These are the veins connecting superficial veins with the deep veins after perforating the deep fascia. They permit only unidirectional flow of blood, from superficial to deep veins by means of valves. These are present both in thigh and leg, but a number of these are present in lower one-third of the leg.

Q.3 What is ‘calf pump’ or ‘peripheral heart’?

In an upright position, venous return from lower limb depends largely on the contraction of calf muscles, these are known as calf pumps,& the soleus is called “peripheral heart” for same reason.

Q.4 What are varicose veins?

If the valves in veins become incompetent, the pressure during muscular contraction is transmitted from deep veins to the superficial veins and hence, leakage of blood. This causes dilatation of the superficial veins, known as varicose veins. Later on, gradual degeneration occurs, leading to “varicose ulcers”.

Q.5 What is the clinical importance of sural sinuses?

Sural sinuses are the common site for thrombosis and commonly leads to pulmonary embolism due to the detachment of thrombus.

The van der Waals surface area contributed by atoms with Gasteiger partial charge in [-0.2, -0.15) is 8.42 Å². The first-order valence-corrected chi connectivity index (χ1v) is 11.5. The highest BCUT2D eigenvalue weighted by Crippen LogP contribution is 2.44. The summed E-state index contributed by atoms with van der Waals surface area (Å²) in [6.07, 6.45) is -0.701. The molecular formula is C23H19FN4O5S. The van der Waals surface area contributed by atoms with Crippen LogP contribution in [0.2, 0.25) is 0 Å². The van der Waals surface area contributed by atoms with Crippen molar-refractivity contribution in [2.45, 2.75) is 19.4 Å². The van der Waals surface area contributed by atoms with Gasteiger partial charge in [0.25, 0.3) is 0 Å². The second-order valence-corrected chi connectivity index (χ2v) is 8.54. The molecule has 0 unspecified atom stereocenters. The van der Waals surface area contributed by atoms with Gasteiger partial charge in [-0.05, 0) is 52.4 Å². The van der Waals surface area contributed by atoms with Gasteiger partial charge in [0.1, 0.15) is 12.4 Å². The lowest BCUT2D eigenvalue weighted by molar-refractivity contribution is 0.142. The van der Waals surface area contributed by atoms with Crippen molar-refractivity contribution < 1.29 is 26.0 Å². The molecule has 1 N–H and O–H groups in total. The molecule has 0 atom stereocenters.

Q.1 What is the lymphatic drainage of various inguinal lymph nodes?

  • Upper lateral superficial group:
    Drains skin of anterior abdominal wall below the umbilicus.

  • Upper medial superficial group:
    Drains skin of anterior abdominal wall below the umbilicus, external genitalia except for glans penis or clitoris, the lower part of the anal canal and lower part of the vagina and some lymphatics from the inguinal canal.

  • Lower superficial inguinal group:
    Drains superficial lymphatics of lower limb except from back of leg.

  • Deep inguinal group:
    Drains deep lymphatics of thigh, glans penis or clitoris, and popliteal lymph nodes.

  • Popliteal lymph nodes:
    Drains deep lymphatics of foot and leg and superficial lymphatics of back of leg.

    All lymphatics from inguinal nodes drain into external iliac lymph nodes.